People of productive age move from low-productivity areas to high-productivity areas, or from the peripheries to the centres, if you like.

But provision of public services in the periphery is essential to keep a country together, otherwise peripheral areas would ultimately need to launch their own currencies and the whole economy would work less efficiently.

Sustained outmigration of working-age population of course leads to rising dependency ratios and undermines the attractiveness of an area.

There are two basic options that a state (or a union) has in such situations: either provide compensatory fiscal transfers to keep the periphery going and able to buy at least some products from the centre; or try to invest in developing the periphery’s comparative advantages so that it re-gains an economic future.

In Europe, we have traditionally pursued the second option, and cohesion policy has been an important counterpart in the development of the Single Market.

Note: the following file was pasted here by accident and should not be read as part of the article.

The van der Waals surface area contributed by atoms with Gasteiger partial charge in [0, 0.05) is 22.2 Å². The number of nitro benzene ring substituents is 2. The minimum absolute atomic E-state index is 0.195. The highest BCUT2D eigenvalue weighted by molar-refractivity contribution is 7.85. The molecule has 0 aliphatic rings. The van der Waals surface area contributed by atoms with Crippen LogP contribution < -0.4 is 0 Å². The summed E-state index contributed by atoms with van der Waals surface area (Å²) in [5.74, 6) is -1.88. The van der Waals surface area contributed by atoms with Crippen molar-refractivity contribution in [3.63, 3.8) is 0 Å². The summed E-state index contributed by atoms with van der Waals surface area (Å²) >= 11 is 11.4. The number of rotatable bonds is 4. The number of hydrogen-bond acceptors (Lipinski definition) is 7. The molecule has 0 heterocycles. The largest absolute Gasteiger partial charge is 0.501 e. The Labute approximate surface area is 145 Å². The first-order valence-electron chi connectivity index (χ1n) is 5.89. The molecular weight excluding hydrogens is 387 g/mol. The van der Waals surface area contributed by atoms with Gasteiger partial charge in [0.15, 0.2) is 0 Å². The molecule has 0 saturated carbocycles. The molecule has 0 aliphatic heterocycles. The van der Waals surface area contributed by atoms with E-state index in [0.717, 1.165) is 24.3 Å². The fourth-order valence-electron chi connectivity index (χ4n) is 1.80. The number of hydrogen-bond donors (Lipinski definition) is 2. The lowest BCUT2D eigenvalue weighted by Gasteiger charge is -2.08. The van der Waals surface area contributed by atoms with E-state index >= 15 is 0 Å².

Today, as we face growing economic divergence in the monetary union, the theoretical options are either to let the union dis-integrate, or to go for a combination of labour mobility and fiscal support to those areas that are struggling.

This is why, for example, support to greater transnational mobility of the young unemployed in the ‘peripheral’ countries must go hand in hand with the implementation of Youth Guarantees for everyone – those who want to move and those who want to stay. This is the only way we can maintain a prosperous union.

The notion of fiscal transfers is unpopular in some parts of Europe.

But we can get encouragement from the recent European Council proposal for a €6 billion Youth Employment Initiative in support of the Youth Guarantee.

This shows that Member States understand that they need to promptly take collective action to tackle a social crisis in the union, even if only some areas are affected.

Labour mobility is an important part of the solution, but it’s only a part of it.

Thank you for your attention.